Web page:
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The Real Reason Criminal Minds Fans Hated Seasons 14 And 15

Fans of "Criminal Minds" are continuing to analyze and reflect on the positives and negatives of the series after its end in February of 2020. After 15 seasons, there's certainly a lot of content and character storylines to sift through, and like any great show, there will always be seasons that didn't hit the mark quite like others. Like many shows that perhaps overstay their welcome, many viewers would agree that the later seasons don't stack up to the magic of the early years. 

In defense of the writers, it can be really difficult to wrap up a show with an intense fan base after so many storylines have been exhausted. So it's no surprise that so many beloved shows fall short in their final seasons (we're looking at you, "Game of Thrones"). In a recent conversation on the show's subreddit, this is what "Criminal Minds" fans had to say about their disappointment with seasons 14 and 15 of the show.

The last two seasons lacked interesting cases

On the "Criminal Minds" subreddit thread, user iovoko criticized some of the choices the writers made in choosing case topics for each episode. They said, "I'm finishing the show right now and.... It makes me straight up angry how awful the writing is. Seriously. An ASMR video turning kids into zombies? A word for word copy of Donnie darko? It's so jarring. Laughable, even. Does anyone else feel this way? Better, does anyone know why?"

The reference to an ASMR video turning kids into zombies is from Episode 12 of Season 14, where the BAU team investigates three ten-year-old children that were abducted from Iowa on the same night. The kidnapper, Wayne Hollis (Sean Donnellan) had an interesting arc and motive, although his methods of hypnosis through ASMR on the internet seemed a little unbelievable and too writers-trying-to-be-relatable with the current times. User eli454 also noted that he thought the ASMR angle was "ridiculous."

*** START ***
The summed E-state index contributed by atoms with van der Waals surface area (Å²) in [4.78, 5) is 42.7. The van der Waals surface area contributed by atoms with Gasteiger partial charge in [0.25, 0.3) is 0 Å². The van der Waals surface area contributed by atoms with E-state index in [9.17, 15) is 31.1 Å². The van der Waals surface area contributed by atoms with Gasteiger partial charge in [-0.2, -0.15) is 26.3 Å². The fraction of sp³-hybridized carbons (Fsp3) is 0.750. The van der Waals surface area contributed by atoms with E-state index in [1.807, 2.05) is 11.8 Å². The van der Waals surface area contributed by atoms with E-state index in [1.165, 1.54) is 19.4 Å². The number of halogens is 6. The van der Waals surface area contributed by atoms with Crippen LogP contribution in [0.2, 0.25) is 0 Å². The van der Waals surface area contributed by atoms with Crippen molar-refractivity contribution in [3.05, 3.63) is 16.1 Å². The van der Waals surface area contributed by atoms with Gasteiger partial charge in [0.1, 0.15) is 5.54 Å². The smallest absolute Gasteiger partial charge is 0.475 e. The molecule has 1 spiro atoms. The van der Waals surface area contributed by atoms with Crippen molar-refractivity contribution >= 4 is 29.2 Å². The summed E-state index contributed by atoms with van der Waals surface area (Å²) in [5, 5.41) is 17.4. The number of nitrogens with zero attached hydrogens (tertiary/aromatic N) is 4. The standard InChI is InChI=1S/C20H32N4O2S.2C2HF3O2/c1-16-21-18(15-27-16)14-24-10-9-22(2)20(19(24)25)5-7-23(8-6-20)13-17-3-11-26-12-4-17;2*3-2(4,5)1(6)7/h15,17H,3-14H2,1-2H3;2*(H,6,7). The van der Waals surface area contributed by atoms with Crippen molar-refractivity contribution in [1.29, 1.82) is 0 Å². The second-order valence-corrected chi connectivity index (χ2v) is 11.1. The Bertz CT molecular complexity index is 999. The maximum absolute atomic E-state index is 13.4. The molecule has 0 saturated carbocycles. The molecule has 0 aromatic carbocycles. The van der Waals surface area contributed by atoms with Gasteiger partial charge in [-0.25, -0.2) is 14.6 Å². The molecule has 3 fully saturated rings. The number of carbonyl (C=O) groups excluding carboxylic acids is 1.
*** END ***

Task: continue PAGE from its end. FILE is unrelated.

For the "Donnie Darko" comment, that was in reference to Episode 7 of Season 15 titled "Rusty," where the team investigates a string of killings with ritualistic bruise marks that indicate the killer's intent to crossover into a supposed alternate reality. User iovoko finds too many similarities with that plot to "Donnie Darko," the 2001 sci-fi thriller that follows a troubled teenager influenced to commit crimes due to influence from a man in a rabbit suit. In this episode, the killer is influenced by a goat to kill, so swap rabbit for goat.

Problems with unsubs and the move to streaming

User A1i80 contributed the start of the fall of "Criminal Minds" to the introduction of unsub Everett Lynch, a.k.a. "The Chameleon" (Michael Mosley). Lynch was introduced in a self-titled episode in Season 14 and then brought back as the show's final unsub in Season 15. The user mentioned that Lynch in his first appearance "easily could have been one of the creepiest episodes of the entire series [because] of all the faces being around the house. But [because] of the weird directing and just cheesy feel of it all, it fell flat." They are referencing Lynch's disturbing choice to remove the faces of his female victims after their deaths, which is one of the creepiest unsub details ever, though it wasn't executed well. 

Users BallDontLie100 and sarverwest had lots to say about the show getting considerably worse in regard to writing and overall plot when the last three seasons began streaming on Hulu instead of airing on CBS. BallDontLie100 said they can't even watch those seasons, and they start the series over rather than watching the last three seasons. User sarverwest agreed that they didn't like the streaming change either, noting that "when the new production/network took over, everything changed. It's unfortunate. I was so excited to watch 13-15 when it went on Hulu but I was so disappointed, it was such trash." 

According to Subscription Insider, CBS made a deal with Hulu for live streaming content back in 2017, which is why the final seasons of "Criminal Minds" were moved over there, although "Criminal Minds” episodes are now all streaming on Paramount+ in a new deal with CBS. In the golden age of original streaming content, though, the move to a streamer is no excuse for the drop in quality.